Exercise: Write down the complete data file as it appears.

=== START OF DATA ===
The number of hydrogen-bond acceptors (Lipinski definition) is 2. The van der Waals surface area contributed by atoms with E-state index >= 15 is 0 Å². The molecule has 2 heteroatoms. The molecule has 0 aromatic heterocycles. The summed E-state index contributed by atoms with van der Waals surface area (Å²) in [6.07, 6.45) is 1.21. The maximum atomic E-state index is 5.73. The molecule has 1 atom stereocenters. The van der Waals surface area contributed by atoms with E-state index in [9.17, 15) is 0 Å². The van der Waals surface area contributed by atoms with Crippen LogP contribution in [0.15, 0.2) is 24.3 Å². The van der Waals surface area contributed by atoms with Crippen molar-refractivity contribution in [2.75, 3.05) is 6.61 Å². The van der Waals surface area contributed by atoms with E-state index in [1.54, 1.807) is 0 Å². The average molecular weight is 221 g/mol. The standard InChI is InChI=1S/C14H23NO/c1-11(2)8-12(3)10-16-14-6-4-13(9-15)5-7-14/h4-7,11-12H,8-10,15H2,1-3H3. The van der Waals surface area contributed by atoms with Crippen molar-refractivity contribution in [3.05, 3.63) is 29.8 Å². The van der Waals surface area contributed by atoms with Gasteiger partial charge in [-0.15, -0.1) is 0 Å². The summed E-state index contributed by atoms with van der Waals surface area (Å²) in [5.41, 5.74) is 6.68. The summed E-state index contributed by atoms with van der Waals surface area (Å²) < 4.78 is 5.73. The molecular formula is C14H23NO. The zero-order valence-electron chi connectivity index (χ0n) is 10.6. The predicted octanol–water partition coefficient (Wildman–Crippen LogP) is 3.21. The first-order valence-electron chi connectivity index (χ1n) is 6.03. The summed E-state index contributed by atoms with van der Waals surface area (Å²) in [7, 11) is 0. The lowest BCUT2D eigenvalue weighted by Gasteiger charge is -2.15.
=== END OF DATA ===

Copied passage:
The number of hydrogen-bond acceptors (Lipinski definition) is 2. The van der Waals surface area contributed by atoms with E-state index >= 15 is 0 Å². The molecule has 2 heteroatoms. The molecule has 0 aromatic heterocycles. The summed E-state index contributed by atoms with van der Waals surface area (Å²) in [6.07, 6.45) is 1.21. The maximum atomic E-state index is 5.73. The molecule has 1 atom stereocenters. The van der Waals surface area contributed by atoms with E-state index in [9.17, 15) is 0 Å². The van der Waals surface area contributed by atoms with Crippen LogP contribution in [0.15, 0.2) is 24.3 Å². The van der Waals surface area contributed by atoms with Crippen molar-refractivity contribution in [2.75, 3.05) is 6.61 Å². The van der Waals surface area contributed by atoms with E-state index in [1.54, 1.807) is 0 Å². The average molecular weight is 221 g/mol. The standard InChI is InChI=1S/C14H23NO/c1-11(2)8-12(3)10-16-14-6-4-13(9-15)5-7-14/h4-7,11-12H,8-10,15H2,1-3H3. The van der Waals surface area contributed by atoms with Crippen molar-refractivity contribution in [3.05, 3.63) is 29.8 Å². The van der Waals surface area contributed by atoms with Gasteiger partial charge in [-0.15, -0.1) is 0 Å². The summed E-state index contributed by atoms with van der Waals surface area (Å²) in [5.41, 5.74) is 6.68. The summed E-state index contributed by atoms with van der Waals surface area (Å²) < 4.78 is 5.73. The molecular formula is C14H23NO. The zero-order valence-electron chi connectivity index (χ0n) is 10.6. The predicted octanol–water partition coefficient (Wildman–Crippen LogP) is 3.21. The first-order valence-electron chi connectivity index (χ1n) is 6.03. The summed E-state index contributed by atoms with van der Waals surface area (Å²) in [7, 11) is 0. The lowest BCUT2D eigenvalue weighted by Gasteiger charge is -2.15.